October 2010

Distressed Real Property Your Options

Author: Michael Mogil, P.A.

Southern Beaufort County is among the hardest hit regions in the national real estate price crash. Property values here increased more than the national average in the preceding decade, and the area is dependent on discretionary purchasing of second homes, retiree relocation, and a continuously growing economy. Speculating in real estate was a local pastime throughout the growth years, such that a disproportionate number of locals owned more than one property subject to a mortgage. The combination of a dramatic cut back in local employment in the construction sector over the past three years, combined with the near elimination of lot loans, no doc loans and 90 to 100 percent loan financing has caused supply of properties for sale to far exceed demand. Prices have fallen locally between 35 and 80 percent from the 2005-2006 highs, depending on the type of property and location. Thus, distressed loans and foreclosures remain at historically high rates.

For many locals, whose income is dependent on retirement account portfolios or directly related to businesses and jobs involving real estate transactions and construction, (e.g. builders and tradesmen, brokers, lenders, transactional professionals and staff), or the national economy, this means income plunged at the same time as market prices have severely declined. People have higher mortgage payments and less cash to pay the servicing of loan(s) which often exceed the value of the secured property. And they cannot quickly sell. If you are faced with this situation, what are your options?

Your first decision is whether to keep the secured property or let it go. Surprisingly, many people are, in fact, choosing to “let go,” because either they have exhausted their resources servicing principal debt for years or they are making a calculated decision based on their guess that property values will take a long time to recover such that the short-term credit score or liability ramifications of missing mortgage payments are not significant enough to justify the continued expense of carrying property.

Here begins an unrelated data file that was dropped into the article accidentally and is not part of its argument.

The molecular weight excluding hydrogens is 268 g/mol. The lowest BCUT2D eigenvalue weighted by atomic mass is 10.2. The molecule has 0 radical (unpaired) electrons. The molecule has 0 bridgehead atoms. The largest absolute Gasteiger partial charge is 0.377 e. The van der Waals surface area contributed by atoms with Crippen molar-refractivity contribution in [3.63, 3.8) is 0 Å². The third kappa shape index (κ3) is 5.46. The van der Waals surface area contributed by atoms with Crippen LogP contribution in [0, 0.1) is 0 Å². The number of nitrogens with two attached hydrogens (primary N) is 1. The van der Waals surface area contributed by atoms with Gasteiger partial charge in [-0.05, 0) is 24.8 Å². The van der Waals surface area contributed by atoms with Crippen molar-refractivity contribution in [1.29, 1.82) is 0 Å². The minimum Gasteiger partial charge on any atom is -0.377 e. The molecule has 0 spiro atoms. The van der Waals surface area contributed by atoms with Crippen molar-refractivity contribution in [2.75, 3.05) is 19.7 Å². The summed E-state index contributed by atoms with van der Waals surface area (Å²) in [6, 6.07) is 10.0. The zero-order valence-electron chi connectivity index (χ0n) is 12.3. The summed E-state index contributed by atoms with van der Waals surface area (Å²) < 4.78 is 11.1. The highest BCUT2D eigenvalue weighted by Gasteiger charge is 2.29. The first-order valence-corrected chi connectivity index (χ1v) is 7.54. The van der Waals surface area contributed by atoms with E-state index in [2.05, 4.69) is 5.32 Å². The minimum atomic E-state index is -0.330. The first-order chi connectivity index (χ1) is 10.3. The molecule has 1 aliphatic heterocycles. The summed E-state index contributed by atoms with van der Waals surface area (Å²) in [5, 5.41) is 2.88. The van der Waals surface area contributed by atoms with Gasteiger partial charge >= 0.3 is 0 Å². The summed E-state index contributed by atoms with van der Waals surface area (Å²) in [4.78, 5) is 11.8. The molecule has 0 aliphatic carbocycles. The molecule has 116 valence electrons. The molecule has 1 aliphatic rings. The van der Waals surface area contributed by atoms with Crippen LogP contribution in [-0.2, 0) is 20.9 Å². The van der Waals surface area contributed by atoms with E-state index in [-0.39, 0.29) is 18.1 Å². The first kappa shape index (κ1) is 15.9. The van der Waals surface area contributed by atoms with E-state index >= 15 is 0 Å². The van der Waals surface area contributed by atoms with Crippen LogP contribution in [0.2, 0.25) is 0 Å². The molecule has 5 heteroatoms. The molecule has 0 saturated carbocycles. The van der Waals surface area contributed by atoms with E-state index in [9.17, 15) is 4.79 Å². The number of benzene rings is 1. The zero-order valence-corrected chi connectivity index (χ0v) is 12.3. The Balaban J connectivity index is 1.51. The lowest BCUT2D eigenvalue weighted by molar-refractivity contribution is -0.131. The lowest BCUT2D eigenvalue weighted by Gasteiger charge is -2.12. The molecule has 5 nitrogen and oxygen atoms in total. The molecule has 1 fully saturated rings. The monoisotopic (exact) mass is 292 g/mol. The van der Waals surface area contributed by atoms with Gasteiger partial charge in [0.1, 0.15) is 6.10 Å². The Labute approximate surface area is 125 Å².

The term “strategic default” has become popular jargon. Our office advises people working their way through the maze of possibilities raised by a mortgage default, but the remainder of this article will focus on the options available to people who want to keep their properties despite the current weak market.

Starting with the assumption that a primary residence confers benefits beyond the potential profit upon sale, such as tax deductions, flexibility in living arrangements, and stability, there is value in trying to keep your property. Under most existing conventional loan programs, borrowers who default on their existing mortgage loans may be barred from obtaining a new conventional loan in the near term—three to seven years. Thus, keeping property and the underlying loan remains the favored option for many.

Under current market conditions, an “upside down” owner who cannot easily continue to pay has the following options, each of which trigger difficult decisions: 1) Continuing paying the loan according to the contract; 2) loan modification; 3) short sale; 4) default; and 5) bankruptcy protection. The analysis below is really not relevant to owners who have significant equity in their mortgaged properties; in those instances, a sale at market price will quickly resolve financial considerations. Here are the alternatives: